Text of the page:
Meet The Team: Carley Kelly

My name is Carley Kelly and I am the newest member at Yearick-Millea. I’m joining the team as the Account Coordinator Intern. I have lived in the suburbs of Pittsburgh my entire life and have always loved the atmosphere of the city.

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Some fun facts about me are:

  • I love to go on adventures, even if they’re small! Driving around and finding somewhere new to explore is one of my favorite pastimes.
  • I have been in over 20 plays and musicals since high school. Through theater, I have gotten to know myself better and meet some really incredible people in the process!
  • I can always be found with a book on hand. Reading is always how I pass the time.
  • I also love to draw and create things. I‘m working on so many DIY projects that I have officially run out of space for them at my house.

I want to travel more than just about anything else in life! I want to go to different places—like Thailand, Cappadocia and everywhere in between— and see things that I never would have thought possible. My family and friends mean the world to me and I wouldn’t be where I am today without all of their support.

I just recently graduated from the University of Pittsburgh at Johnstown this past April with a degree in communications and writing, and I am beyond excited to learn everything I can during my time at Yearick-Millea. I cannot wait to get to get started!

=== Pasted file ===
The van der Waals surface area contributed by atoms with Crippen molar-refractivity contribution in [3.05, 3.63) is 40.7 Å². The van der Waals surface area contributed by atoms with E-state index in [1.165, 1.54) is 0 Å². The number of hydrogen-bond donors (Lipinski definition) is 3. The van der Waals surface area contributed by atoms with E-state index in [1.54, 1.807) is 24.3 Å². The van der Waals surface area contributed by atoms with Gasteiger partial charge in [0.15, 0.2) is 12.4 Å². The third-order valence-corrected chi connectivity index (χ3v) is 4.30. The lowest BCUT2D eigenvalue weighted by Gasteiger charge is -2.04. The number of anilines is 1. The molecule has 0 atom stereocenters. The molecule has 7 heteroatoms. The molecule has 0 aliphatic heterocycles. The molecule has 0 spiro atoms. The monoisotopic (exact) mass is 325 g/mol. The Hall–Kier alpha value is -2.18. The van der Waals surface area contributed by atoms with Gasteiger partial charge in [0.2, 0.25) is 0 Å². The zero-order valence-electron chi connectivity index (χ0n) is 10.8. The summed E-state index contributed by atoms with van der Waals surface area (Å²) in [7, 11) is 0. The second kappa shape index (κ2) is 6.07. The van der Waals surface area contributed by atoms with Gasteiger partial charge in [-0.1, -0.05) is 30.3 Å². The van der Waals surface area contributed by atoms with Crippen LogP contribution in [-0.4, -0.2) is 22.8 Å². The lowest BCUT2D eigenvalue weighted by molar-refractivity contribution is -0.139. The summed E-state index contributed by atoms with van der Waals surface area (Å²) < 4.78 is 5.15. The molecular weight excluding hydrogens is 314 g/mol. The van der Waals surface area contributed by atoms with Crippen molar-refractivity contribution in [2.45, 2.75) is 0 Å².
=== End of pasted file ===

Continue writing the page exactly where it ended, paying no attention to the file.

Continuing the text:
Celebrate America—And Be Grammatically Correct

We’re almost two weeks into the summer season, and that means the Fourth of July festivities are kicking off! We shared some spring- and summer-related grammar tips in an earlier post, so this time, we’re focusing on tips to help you celebrate America (while being grammatically correct):

  • The holiday can be written as Independence Day, Fourth of July, July 4 or July Fourth. “July 4th” and “4th of July” are not correct. “July 4” is OK if you’re using it as the date and not the holiday, for example: Independence Day commemorates the adoption of the Declaration of Independence on July 4, 1776.
  • Some people choose to celebrate the holiday with firecrackers and fireworks—both one word—while others like to make s’mores over the firewood (one word).
  • The Fourth of July occurs in the summertime, not summer time.
  • The dog days (two words, not capitalized) of summer—the most sultry days of the season—are July 3 to Aug. 11.
  • If you’re heading to the beach, you might be planning to lie—not lay—on the sand to sunbathe (one word).

Do you have any other tips to share with us? Tell us in the comments!

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